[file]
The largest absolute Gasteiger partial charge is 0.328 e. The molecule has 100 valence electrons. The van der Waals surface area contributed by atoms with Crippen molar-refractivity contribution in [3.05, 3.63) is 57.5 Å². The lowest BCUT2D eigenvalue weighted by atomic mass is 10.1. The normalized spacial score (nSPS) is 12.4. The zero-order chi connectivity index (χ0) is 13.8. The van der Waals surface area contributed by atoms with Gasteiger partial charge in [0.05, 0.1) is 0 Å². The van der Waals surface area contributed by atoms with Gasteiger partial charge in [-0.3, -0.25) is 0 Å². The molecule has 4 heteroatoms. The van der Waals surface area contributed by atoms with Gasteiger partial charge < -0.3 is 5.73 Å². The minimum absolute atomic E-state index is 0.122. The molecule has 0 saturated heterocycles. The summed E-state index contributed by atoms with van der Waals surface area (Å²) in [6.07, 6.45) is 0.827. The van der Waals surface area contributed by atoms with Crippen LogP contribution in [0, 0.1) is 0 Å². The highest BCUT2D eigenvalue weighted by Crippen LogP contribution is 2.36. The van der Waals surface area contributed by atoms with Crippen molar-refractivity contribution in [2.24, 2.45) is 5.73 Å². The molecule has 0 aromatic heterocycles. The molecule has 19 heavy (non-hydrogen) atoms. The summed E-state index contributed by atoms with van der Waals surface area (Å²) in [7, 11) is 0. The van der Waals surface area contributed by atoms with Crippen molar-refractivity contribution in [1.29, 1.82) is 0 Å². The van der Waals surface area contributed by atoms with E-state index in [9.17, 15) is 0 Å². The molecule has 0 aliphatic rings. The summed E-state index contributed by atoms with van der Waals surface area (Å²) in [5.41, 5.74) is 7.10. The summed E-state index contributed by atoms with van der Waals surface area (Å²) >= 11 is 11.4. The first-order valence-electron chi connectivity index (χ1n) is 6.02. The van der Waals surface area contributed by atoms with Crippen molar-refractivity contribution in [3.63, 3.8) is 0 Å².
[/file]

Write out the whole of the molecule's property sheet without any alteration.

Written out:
The largest absolute Gasteiger partial charge is 0.328 e. The molecule has 100 valence electrons. The van der Waals surface area contributed by atoms with Crippen molar-refractivity contribution in [3.05, 3.63) is 57.5 Å². The lowest BCUT2D eigenvalue weighted by atomic mass is 10.1. The normalized spacial score (nSPS) is 12.4. The zero-order chi connectivity index (χ0) is 13.8. The van der Waals surface area contributed by atoms with Gasteiger partial charge in [0.05, 0.1) is 0 Å². The van der Waals surface area contributed by atoms with Gasteiger partial charge in [-0.3, -0.25) is 0 Å². The molecule has 4 heteroatoms. The van der Waals surface area contributed by atoms with Gasteiger partial charge < -0.3 is 5.73 Å². The minimum absolute atomic E-state index is 0.122. The molecule has 0 saturated heterocycles. The summed E-state index contributed by atoms with van der Waals surface area (Å²) in [6.07, 6.45) is 0.827. The van der Waals surface area contributed by atoms with Crippen LogP contribution in [0, 0.1) is 0 Å². The highest BCUT2D eigenvalue weighted by Crippen LogP contribution is 2.36. The van der Waals surface area contributed by atoms with Crippen molar-refractivity contribution in [2.24, 2.45) is 5.73 Å². The molecule has 0 aromatic heterocycles. The molecule has 19 heavy (non-hydrogen) atoms. The summed E-state index contributed by atoms with van der Waals surface area (Å²) in [7, 11) is 0. The van der Waals surface area contributed by atoms with Crippen molar-refractivity contribution in [1.29, 1.82) is 0 Å². The van der Waals surface area contributed by atoms with E-state index in [9.17, 15) is 0 Å². The molecule has 0 aliphatic rings. The summed E-state index contributed by atoms with van der Waals surface area (Å²) in [5.41, 5.74) is 7.10. The summed E-state index contributed by atoms with van der Waals surface area (Å²) >= 11 is 11.4. The first-order valence-electron chi connectivity index (χ1n) is 6.02. The van der Waals surface area contributed by atoms with Crippen molar-refractivity contribution in [3.63, 3.8) is 0 Å².